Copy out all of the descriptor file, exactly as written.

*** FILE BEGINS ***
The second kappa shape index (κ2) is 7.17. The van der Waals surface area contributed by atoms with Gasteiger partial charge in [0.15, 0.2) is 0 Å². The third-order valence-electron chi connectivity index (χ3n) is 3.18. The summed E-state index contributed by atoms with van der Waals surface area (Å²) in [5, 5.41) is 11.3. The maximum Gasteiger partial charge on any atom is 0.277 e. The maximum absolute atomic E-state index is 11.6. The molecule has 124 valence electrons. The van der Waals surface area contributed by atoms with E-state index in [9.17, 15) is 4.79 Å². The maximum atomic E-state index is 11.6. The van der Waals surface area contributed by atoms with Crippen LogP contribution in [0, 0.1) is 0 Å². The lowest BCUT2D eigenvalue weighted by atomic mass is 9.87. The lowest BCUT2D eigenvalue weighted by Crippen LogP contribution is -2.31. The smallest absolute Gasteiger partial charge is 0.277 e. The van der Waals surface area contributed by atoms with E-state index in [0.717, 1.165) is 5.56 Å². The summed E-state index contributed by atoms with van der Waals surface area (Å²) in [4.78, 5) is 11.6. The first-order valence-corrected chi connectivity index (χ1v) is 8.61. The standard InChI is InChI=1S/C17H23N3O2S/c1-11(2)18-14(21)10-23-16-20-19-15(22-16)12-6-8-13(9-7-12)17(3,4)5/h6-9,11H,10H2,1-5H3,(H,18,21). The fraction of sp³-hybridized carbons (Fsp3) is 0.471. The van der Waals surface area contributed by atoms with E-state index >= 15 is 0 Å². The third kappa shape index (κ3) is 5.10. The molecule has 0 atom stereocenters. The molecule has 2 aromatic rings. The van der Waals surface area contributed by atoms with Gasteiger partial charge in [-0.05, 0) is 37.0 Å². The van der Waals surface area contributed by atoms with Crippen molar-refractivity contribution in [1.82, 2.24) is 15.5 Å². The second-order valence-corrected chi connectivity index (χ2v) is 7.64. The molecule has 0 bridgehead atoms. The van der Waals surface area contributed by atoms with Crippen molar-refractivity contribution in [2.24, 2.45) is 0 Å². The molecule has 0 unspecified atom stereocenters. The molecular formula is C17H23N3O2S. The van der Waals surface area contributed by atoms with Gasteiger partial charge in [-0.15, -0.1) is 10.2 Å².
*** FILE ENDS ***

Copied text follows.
The second kappa shape index (κ2) is 7.17. The van der Waals surface area contributed by atoms with Gasteiger partial charge in [0.15, 0.2) is 0 Å². The third-order valence-electron chi connectivity index (χ3n) is 3.18. The summed E-state index contributed by atoms with van der Waals surface area (Å²) in [5, 5.41) is 11.3. The maximum Gasteiger partial charge on any atom is 0.277 e. The maximum absolute atomic E-state index is 11.6. The molecule has 124 valence electrons. The van der Waals surface area contributed by atoms with E-state index in [9.17, 15) is 4.79 Å². The maximum atomic E-state index is 11.6. The van der Waals surface area contributed by atoms with Crippen LogP contribution in [0, 0.1) is 0 Å². The lowest BCUT2D eigenvalue weighted by atomic mass is 9.87. The lowest BCUT2D eigenvalue weighted by Crippen LogP contribution is -2.31. The smallest absolute Gasteiger partial charge is 0.277 e. The van der Waals surface area contributed by atoms with E-state index in [0.717, 1.165) is 5.56 Å². The summed E-state index contributed by atoms with van der Waals surface area (Å²) in [4.78, 5) is 11.6. The first-order valence-corrected chi connectivity index (χ1v) is 8.61. The standard InChI is InChI=1S/C17H23N3O2S/c1-11(2)18-14(21)10-23-16-20-19-15(22-16)12-6-8-13(9-7-12)17(3,4)5/h6-9,11H,10H2,1-5H3,(H,18,21). The fraction of sp³-hybridized carbons (Fsp3) is 0.471. The van der Waals surface area contributed by atoms with E-state index >= 15 is 0 Å². The third kappa shape index (κ3) is 5.10. The molecule has 0 atom stereocenters. The molecule has 2 aromatic rings. The van der Waals surface area contributed by atoms with Gasteiger partial charge in [-0.05, 0) is 37.0 Å². The van der Waals surface area contributed by atoms with Crippen molar-refractivity contribution in [1.82, 2.24) is 15.5 Å². The second-order valence-corrected chi connectivity index (χ2v) is 7.64. The molecule has 0 bridgehead atoms. The van der Waals surface area contributed by atoms with Crippen molar-refractivity contribution in [2.24, 2.45) is 0 Å². The molecule has 0 unspecified atom stereocenters. The molecular formula is C17H23N3O2S. The van der Waals surface area contributed by atoms with Gasteiger partial charge in [-0.15, -0.1) is 10.2 Å².